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A Quarterly Journal
Jeffrey Woodward, Founder & General Editor
Volume 8, Number 4, December 2014

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Gerry Jacobson
Canberra, Capital Territory, Australia


The Emptiness of Sunday Afternoon

Head down. I carry a heavy pack up the steep climb. Out of the Cotter valley towards Mt Bimberi. Trying to keep up with G and others. Eyes fixed on the track. In fact almost touching it. Suddenly, a stone axe-head embedded in the mud. Someone has been here before me on this remote track. Hundreds of years before. Thousands?

I pick up the axe-head, fondle it for a minute or two. Was it too heavy for him? Was he hot and tired, like me? Or caught in a storm? Did he leave it there for a friend? Put it down Gerry. Plod on.

scarred trees
along the pathway
where once they trod
the rough stone ridges . . .
Gura Bung Dhaura

From our valley camp we climb up to the Sentry Box, a prominent rock tower. Along the ridge we pass a twisted gargoyle rock, weathered out of a granite tor. I feel instinctively that this sculpture is the ancestral Bogong Moth. The annual migration of the moth to the high country was celebrated by the first people. They had dreaming lines, songlines, coming up from the east coast. Perhaps this was the end of one such line. There is a 'bora ring', a circle of stones, nearby. And another high on Mt Namadgi, the other side of the valley. Initiation sites?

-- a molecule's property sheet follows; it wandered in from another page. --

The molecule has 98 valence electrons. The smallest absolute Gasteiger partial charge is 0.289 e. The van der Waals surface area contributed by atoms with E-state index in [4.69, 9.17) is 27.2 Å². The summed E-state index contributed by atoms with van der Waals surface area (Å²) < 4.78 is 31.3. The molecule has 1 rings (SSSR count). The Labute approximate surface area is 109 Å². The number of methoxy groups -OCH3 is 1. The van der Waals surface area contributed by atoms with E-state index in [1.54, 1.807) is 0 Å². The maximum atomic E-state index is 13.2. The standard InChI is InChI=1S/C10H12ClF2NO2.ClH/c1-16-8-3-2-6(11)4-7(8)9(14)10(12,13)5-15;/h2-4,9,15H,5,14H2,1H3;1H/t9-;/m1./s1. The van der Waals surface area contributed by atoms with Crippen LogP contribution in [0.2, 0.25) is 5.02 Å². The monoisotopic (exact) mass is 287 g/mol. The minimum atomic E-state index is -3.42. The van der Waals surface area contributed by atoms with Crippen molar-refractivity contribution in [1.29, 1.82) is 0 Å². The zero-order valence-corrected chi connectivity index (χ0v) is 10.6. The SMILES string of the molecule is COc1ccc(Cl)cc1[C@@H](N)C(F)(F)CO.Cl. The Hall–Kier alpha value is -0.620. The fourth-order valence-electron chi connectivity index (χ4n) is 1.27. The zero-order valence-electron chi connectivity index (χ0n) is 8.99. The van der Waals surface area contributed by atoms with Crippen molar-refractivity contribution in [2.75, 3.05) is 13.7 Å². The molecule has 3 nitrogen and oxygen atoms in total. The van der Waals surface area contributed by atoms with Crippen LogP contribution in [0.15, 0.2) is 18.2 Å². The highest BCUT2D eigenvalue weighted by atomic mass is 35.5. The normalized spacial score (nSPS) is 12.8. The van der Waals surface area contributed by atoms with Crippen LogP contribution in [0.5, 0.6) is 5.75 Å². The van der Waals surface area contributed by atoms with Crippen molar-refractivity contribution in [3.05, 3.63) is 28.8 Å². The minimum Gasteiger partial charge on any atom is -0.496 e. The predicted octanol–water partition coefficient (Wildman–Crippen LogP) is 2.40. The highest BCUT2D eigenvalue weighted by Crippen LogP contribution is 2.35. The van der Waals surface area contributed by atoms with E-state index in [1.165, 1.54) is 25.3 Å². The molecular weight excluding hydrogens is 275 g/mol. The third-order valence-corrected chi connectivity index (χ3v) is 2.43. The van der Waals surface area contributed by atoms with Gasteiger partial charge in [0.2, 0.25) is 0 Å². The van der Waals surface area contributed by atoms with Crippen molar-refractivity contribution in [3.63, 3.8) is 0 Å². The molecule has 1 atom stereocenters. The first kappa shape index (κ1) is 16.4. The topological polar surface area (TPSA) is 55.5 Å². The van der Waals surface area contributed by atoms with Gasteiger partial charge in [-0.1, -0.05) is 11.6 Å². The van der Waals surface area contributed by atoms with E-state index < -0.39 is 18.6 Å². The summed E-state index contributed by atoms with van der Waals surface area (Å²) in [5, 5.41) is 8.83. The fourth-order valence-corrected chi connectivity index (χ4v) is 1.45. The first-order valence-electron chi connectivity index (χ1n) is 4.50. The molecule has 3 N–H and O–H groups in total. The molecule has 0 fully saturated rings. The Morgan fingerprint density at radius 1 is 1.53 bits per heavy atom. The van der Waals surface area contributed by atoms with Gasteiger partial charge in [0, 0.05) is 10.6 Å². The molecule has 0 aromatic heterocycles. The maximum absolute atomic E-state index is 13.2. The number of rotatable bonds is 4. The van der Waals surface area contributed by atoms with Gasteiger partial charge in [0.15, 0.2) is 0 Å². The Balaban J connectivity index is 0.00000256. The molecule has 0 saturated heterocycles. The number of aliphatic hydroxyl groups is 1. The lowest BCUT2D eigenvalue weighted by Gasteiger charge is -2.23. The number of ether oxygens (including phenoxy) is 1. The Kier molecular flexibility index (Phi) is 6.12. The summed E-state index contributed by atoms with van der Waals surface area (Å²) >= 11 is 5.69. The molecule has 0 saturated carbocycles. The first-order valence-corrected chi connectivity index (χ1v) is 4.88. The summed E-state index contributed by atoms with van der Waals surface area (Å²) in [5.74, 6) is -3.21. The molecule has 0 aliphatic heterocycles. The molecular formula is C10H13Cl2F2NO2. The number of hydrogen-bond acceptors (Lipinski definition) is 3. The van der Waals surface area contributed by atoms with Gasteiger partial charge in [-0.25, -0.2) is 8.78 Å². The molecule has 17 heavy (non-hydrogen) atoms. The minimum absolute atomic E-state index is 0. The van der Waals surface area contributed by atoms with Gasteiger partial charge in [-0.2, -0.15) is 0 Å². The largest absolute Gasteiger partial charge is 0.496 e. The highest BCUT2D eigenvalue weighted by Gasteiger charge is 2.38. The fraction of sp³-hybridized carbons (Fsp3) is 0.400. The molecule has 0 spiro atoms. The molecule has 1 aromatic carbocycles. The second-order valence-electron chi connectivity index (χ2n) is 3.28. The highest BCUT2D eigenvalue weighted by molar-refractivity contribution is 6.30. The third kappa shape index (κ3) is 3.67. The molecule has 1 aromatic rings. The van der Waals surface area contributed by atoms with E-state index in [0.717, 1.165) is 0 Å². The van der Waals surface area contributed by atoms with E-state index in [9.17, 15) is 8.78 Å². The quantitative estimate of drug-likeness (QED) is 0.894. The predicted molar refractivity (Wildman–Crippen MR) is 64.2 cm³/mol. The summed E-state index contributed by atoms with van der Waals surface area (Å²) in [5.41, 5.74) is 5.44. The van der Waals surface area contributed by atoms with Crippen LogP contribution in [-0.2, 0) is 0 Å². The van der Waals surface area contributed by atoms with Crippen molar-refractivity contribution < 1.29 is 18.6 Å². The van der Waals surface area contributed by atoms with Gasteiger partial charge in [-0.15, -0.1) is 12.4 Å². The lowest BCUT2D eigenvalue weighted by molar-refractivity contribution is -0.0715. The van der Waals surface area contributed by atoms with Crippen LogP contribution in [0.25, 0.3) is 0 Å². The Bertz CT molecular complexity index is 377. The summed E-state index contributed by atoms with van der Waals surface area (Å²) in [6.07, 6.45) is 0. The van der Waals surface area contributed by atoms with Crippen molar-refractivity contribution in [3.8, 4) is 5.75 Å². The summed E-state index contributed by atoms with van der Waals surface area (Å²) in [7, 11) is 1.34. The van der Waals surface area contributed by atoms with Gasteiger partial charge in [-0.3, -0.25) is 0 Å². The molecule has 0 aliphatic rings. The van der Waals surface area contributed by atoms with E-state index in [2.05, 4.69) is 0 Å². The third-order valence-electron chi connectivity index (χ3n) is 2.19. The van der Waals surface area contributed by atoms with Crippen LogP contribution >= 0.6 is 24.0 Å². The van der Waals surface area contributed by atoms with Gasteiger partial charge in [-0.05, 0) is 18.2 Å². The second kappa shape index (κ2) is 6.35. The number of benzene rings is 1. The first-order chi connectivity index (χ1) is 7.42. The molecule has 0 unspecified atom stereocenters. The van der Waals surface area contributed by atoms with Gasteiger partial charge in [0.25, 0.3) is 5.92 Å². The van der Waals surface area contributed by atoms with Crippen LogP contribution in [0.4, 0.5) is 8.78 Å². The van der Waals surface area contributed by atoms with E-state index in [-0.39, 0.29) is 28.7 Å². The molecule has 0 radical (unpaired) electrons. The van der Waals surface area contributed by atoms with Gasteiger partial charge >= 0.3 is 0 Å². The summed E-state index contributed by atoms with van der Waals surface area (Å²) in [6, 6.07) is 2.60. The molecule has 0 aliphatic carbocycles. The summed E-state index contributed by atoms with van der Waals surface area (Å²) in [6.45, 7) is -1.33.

a dying tree
in a suburban street
remembers . . .
the carved footholds
of the possum hunters

Early one winter morning I catch the skiers' bus from Canberra. It's still dark and it's foggy. As the bus crosses the bridge I doze off. Sometime later I open my eyes and find that day is dawning. The bus is passing through a magical landscape. Granite tors and boulders appear and disappear in writhing fog. Somewhere near Berridale. A glimpse of something that must have been revered. The bus driver comments: "Oh!" he says "We call this the Devil's Marbles!"

smoke
welcomes us to country . . .
whose country?
whipbirds . . . creek murmurs
gravel pricks my feet

A few place names remain. Cooma, I suppose, Numeralla, Bredbo. At Bunyan there were ritual burials 8000 years ago, people buried with their jewellery. At Tidbinbilla there is evidence of hunters camping in a rock shelter 23, 000 years ago, in the Ice Age. Lost tribes. Lost stories of a hundred generations.

passing
that large McMansion
today
through the shutters
I see shadows of people

The first white 'explorers' came through here in the 1820s. The last recorded celebration of the Bogong Moth dreaming was in 1836. Since then it seems that our land has been silent.

Bungendore . . .
new housing estate
in spring sunshine
the emptiness
of Sunday afternoon


Author's Note: Gura Bung Dhaura = Stony Hills (Ngunnawal language)

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